ON SUNDAY 12 August, the 191st anniversary of William Blake’s death, I made my way to Bunhill Fields, in the City of London, for a remarkable ceremony: the unveiling of Blake’s new gravestone (News, 17 August).
Meticulous research by Carol and Luis Garrido had, at last, identified the exact spot where Blake had been buried, together with seven others, in the Dissenters’ graveyard there, and the old stone that had simply said “somewhere near here lies the body” could be replaced at last with an exact marker and a fitting memorial.
The Blake Society, who had organised the event, and raised funds for the stone, expected about 50 people to turn up, but, when I arrived, there were already four or five hundred. Those of us who were speaking addressed the crowd, without amplification, by standing on a park bench and declaiming at the best volume we could muster. It had the feel of just those gatherings and hustings of popular dissent that Blake would have known in the London of his day.
And it was Blake the prophet, Blake who calls Albion to awake from his evil dreams of empire, from the “Newton’s sleep” of materialism, from the somnambulist oppression of the poor, who was to the fore in all those speeches.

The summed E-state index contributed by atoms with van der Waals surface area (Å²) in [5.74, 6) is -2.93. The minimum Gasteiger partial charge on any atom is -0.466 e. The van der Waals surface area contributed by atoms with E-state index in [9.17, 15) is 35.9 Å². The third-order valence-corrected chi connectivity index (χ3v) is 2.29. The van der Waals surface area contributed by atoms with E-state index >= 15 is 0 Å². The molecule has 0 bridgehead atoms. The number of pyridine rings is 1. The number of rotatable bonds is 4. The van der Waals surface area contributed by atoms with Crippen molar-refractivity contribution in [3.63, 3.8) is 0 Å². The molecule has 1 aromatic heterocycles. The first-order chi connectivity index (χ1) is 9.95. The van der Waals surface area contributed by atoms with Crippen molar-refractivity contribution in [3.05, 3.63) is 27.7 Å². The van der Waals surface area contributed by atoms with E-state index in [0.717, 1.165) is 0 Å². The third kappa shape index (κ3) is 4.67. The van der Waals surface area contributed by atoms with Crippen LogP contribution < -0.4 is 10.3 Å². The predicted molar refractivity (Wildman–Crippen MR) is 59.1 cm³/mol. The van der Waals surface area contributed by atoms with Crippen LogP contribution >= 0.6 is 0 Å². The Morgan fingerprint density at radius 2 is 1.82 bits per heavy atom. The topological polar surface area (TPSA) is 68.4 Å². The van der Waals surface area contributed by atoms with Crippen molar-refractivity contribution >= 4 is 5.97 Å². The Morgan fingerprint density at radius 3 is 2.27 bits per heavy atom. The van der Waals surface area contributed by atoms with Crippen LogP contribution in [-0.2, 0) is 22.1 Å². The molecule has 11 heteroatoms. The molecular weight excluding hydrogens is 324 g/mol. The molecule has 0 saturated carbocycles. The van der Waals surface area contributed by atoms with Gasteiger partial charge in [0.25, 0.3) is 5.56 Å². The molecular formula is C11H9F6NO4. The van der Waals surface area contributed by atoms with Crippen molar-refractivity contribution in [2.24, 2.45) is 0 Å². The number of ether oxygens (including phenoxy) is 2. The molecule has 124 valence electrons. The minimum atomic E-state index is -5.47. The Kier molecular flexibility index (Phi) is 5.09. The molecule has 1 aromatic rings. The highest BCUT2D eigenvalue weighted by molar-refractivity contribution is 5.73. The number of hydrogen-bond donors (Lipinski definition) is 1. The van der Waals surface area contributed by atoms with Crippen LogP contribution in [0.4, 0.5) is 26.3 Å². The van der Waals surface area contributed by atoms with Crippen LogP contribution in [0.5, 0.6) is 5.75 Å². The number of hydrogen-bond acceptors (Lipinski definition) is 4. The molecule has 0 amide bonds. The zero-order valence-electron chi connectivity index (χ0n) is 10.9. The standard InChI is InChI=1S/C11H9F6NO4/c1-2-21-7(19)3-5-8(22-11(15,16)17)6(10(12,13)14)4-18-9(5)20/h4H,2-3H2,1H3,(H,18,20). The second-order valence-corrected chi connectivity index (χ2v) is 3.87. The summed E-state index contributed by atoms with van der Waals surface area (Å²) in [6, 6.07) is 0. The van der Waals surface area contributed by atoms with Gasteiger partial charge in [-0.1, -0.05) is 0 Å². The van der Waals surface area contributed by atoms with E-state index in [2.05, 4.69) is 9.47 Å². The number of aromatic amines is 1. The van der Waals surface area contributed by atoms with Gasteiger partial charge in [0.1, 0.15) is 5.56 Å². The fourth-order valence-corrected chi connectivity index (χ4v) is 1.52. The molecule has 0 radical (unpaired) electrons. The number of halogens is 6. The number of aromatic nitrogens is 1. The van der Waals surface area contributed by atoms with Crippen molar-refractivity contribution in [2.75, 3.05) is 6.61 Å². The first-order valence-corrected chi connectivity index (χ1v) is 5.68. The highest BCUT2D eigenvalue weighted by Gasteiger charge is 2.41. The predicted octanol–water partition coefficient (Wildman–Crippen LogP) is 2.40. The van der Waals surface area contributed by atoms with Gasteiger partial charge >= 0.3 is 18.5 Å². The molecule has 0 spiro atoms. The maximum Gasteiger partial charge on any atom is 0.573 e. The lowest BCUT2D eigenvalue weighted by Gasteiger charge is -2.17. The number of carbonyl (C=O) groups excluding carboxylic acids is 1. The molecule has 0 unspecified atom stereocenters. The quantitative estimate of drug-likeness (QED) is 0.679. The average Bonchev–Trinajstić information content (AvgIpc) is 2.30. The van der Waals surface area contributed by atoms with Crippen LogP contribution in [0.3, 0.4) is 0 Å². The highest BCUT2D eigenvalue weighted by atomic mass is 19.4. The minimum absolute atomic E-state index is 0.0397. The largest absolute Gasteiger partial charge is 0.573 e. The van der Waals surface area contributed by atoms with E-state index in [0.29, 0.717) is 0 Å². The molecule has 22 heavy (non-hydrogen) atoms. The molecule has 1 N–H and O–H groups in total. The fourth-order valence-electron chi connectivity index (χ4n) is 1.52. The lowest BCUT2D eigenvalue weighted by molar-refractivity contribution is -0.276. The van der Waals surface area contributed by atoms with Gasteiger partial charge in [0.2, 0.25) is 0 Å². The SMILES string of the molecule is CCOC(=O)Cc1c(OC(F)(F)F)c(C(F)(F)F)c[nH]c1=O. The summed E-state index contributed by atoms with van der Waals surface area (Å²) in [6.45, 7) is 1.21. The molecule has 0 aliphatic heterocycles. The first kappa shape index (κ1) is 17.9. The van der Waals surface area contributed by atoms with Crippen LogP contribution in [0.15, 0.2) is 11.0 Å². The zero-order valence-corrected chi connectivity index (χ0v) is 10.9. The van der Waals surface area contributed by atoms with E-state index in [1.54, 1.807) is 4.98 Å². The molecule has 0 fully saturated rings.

Many of us drew on the Prophetic poem Jerusalem (not to be confused with the short lyric “And did those feet” — important as that is). And the more often that long Jerusalem was quoted, the more it seemed like a prophetic poem for our time:
I see the Four-fold Man. The Humanity in deadly sleep
And its fallen Emanation. The Spectre and its cruel Shadow.
I see the Past, Present and Future, existing all at once
Before me; O Divine Spirit sustain me on thy wings!
That I may awake Albion from his long and cold repose.
Blake draws and inspires people from all walks of life. There were punk poets, street artists, members of radical collectives, literary figures, painters, musicians, and priests, though none of the latter were wearing black gowns, walking their rounds, or binding with briars any one’s joys and desires.
I found myself sharing a platform with the Revd Lucy Winkett, on the one hand, in whose church Blake was baptised, and with Bruce Dickinson, the lead singer of Iron Maiden, on the other, whose passion for Blake and eloquence about him were astonishing — and he certainly had no problems with volume.
A lofty plane tree above Blake’s grave cast a dappled green light down on us, and on Lida Cardozo Kindersley’s beautiful lettering cut into the Portland stone:
Poet Artist Prophet
I give you the end of a golden string
Only wind it into a ball
It will lead you in at Heaven’s gate
Built in Jerusalem’s Wall
We may have lost our way of late as a nation, and there may be more than one cold sleep from which we need to awake; but, as long as we have poets and prophets like Blake and still read and heed them, we have not yet lost the end of a golden string, that we might follow, that might draw us back to our true vocation, and lead us again to Heaven’s gate.